Pierre-Emerick Aubameyang seems all set to leave Arsenal to make a transfer to FC Barcelona. Aubameyang’s reputation has been muddied by his recent loss of form but his legacy at Arsenal is cemented and means something much deeper;
In football it’s easy to take things for granted. When you witness a special talent perform on a weekly basis you almost get numb to it. One can even begin to think this special skill set gained from endless hours of practice is common and must be easily replaceable. As the saying goes “You never realise the value of something until it’s gone.”
From the moment RVP left/was forced out (depends on what you read) Arsenal entered a position drought as horrible as any in the Emirates era. We just didn’t have a prolific striker. The system lacked someone to play to and thus Wenger’s wonderful build-up usually ended in frustration in the final 1/3rd. For years I saw Wenger desperately throw just about anything at the canvas to try and solve this issue;
-Walcott’s stint as #9
-The purchase of Olivier Giroud/Lukas Podolski
– The free transfer of Yaya Sanogo
– The purchase of Danny Welbeck
– The failed integration of Chuba Akpom
– The purchase of Lucas Perez
– The long-shot transfer of Takuma Asano
-The first 3 months of the Lacazette transfer
For what felt like an eternity we did not have a #9 who struck fear into the hearts of defenders. This period is also noted by rival fans calling us “toothless” and “an easy out”. It was painfully frustrating as a fan. By the time we bought Aubameyang in January 2018, it felt like a lifetime since the RVP era.
Bottled title challenge after title challenge, Giroud’s prolonged goal droughts and PTSD scars of Welbeck’s attempted chip over Neuer were still fresh. I had lost all faith in our teams’ strikers and after years of Benzema or Higuain links going nowhere I was open to the idea RVP would be the last great finisher I saw don the Arsenal red and white.
A Rain Of Goals
It’s hard to describe the first few months after we bought Aubameyang. It had been years since I actively expected our striker to score weekly. I accepted Welbeck and Giroud’s lack of production in the name of “elevated team play” but that was just Wenger sith mind control as he navigated a difficult situation. A striker is supposed to score goals and we finally had one. Aubameyang hit the ground running so well it helped gloss over how disrespectful Sanchez exit out the club was. There was no time to be bitter. Only to appreciate a pure finisher #9 back at the club.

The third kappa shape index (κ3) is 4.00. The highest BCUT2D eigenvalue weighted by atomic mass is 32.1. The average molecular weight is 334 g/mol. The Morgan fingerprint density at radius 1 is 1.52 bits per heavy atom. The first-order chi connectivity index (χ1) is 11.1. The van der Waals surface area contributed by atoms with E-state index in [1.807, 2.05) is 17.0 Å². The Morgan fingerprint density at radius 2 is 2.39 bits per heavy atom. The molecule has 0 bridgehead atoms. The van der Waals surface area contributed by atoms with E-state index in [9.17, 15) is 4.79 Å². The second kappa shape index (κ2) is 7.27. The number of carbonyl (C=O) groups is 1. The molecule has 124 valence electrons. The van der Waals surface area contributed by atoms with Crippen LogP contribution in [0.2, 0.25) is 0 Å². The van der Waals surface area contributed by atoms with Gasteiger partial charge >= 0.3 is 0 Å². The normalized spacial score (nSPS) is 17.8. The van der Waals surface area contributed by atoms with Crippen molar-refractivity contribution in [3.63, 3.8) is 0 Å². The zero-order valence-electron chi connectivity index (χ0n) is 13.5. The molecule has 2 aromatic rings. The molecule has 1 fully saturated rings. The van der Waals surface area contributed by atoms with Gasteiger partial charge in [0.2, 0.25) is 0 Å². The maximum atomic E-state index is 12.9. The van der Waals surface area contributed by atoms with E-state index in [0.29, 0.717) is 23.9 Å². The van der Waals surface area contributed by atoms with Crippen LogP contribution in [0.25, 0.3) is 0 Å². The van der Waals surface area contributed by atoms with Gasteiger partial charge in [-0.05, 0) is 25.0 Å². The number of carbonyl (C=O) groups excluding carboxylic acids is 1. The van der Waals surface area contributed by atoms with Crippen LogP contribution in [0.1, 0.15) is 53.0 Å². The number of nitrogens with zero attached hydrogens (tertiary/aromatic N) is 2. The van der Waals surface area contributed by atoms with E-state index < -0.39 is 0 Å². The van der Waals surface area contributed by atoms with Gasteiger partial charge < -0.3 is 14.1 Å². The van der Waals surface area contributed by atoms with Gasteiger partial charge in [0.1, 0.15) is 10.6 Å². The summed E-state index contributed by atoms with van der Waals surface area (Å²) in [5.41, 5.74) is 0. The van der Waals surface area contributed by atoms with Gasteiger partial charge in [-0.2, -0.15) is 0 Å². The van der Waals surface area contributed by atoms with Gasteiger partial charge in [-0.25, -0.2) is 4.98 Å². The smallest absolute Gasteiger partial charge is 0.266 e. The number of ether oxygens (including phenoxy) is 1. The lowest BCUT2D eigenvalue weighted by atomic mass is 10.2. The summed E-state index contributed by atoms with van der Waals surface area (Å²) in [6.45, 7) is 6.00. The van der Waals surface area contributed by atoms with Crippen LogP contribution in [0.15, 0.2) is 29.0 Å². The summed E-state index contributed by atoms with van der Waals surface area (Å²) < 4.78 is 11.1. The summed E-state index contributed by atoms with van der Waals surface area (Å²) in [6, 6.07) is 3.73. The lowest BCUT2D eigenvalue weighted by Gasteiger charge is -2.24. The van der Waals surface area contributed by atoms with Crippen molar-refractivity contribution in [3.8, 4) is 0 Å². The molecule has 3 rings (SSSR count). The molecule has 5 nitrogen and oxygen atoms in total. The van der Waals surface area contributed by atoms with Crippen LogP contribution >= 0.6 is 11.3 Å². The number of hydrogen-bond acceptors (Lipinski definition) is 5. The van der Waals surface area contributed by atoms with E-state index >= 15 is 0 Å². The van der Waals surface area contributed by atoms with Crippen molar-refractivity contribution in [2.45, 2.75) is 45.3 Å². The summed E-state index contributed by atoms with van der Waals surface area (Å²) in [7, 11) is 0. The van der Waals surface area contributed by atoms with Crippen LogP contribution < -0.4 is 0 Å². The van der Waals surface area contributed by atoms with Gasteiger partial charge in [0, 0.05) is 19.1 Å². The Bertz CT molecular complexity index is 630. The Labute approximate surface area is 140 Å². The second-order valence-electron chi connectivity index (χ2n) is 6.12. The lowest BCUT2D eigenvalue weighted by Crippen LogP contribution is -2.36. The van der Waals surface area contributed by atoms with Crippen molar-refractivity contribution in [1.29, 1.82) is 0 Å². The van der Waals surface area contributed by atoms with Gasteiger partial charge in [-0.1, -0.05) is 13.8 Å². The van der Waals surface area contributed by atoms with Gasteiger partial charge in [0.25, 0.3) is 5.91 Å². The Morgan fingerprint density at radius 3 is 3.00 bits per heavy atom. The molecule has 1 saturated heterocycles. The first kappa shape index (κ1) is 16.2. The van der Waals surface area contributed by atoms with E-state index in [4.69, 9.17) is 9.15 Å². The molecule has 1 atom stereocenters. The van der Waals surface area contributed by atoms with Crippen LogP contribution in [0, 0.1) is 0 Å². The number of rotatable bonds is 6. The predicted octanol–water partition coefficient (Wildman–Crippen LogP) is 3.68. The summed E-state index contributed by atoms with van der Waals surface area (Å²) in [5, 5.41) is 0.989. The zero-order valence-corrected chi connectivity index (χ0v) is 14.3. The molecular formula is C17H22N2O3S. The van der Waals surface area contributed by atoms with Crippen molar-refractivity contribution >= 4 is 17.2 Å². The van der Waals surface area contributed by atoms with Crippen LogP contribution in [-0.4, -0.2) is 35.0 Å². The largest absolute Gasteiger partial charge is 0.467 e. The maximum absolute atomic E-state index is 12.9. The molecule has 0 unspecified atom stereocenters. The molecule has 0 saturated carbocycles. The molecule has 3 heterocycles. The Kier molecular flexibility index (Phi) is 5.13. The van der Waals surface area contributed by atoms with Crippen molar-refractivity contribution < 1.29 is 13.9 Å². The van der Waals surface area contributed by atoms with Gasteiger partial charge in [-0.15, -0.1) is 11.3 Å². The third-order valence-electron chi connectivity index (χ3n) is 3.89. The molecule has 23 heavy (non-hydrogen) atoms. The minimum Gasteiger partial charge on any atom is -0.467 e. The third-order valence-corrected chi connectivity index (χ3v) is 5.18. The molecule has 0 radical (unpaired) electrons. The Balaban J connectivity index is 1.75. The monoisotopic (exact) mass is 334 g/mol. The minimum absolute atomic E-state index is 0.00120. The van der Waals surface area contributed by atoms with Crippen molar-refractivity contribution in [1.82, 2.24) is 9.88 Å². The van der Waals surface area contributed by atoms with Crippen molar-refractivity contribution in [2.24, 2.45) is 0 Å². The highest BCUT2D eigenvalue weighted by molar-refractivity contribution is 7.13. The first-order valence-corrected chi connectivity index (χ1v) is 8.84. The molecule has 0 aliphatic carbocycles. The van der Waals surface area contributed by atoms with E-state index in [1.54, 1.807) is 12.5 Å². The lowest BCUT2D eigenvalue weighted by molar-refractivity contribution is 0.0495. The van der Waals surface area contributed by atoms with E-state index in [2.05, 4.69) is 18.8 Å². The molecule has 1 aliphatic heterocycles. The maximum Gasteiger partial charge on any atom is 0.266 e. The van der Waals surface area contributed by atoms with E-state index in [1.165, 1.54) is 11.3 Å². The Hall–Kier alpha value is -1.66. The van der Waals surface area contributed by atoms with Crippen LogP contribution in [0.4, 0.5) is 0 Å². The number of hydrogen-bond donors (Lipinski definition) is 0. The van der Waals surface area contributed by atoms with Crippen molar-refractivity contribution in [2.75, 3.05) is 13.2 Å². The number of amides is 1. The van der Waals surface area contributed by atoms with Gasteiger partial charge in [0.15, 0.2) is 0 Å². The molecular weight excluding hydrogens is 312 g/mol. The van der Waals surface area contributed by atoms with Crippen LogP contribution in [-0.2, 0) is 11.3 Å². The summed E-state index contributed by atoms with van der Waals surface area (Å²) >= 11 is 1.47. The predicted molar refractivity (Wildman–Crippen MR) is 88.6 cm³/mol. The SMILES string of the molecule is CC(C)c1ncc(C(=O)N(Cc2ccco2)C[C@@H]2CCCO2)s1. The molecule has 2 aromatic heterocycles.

Aubameyang’s first goal vs Everton was all I needed to see. A stealth run between CB’s followed by a lovely chip over England’s #1 at the time. It was stunning how Auba made it look so easy but that’s what specialists do. They make super difficult things look like a basic chore. Early on you could see the team realise this fact and play towards it. We started attacking with more intensity as we had someone to build every attack towards. Aubameyang’s middle presence demanded attention which freed up the wings while our midfielders free from the scoring burden were able to focus on dictating play. Wengerball always had a certain beauty to it but this period saw a focus in build-up we had not seen in a while.
Aubameyang’s greatest gift was his embrace of the club’s iconic number. He played with a smile and joy that hid the burden. The last days of Walcott were painful, injuries had robbed him of his special traits yet he was still expected to bare that number weekly. Towards the end his lack of form plus jeers from fans with high expectations for their teenage prodigy began to weigh on him and he played often looking tired of the burden. Aubameyang playing with a wide smile weekly washed away those images. He turned the perception back from a burden to an honour with how he openly embraced the challenge of wearing this legacy number and tried his best to live up to it. As #14 becomes free again I hope the next star can bear such a heavy burden with the grace and smile Aubameyang did.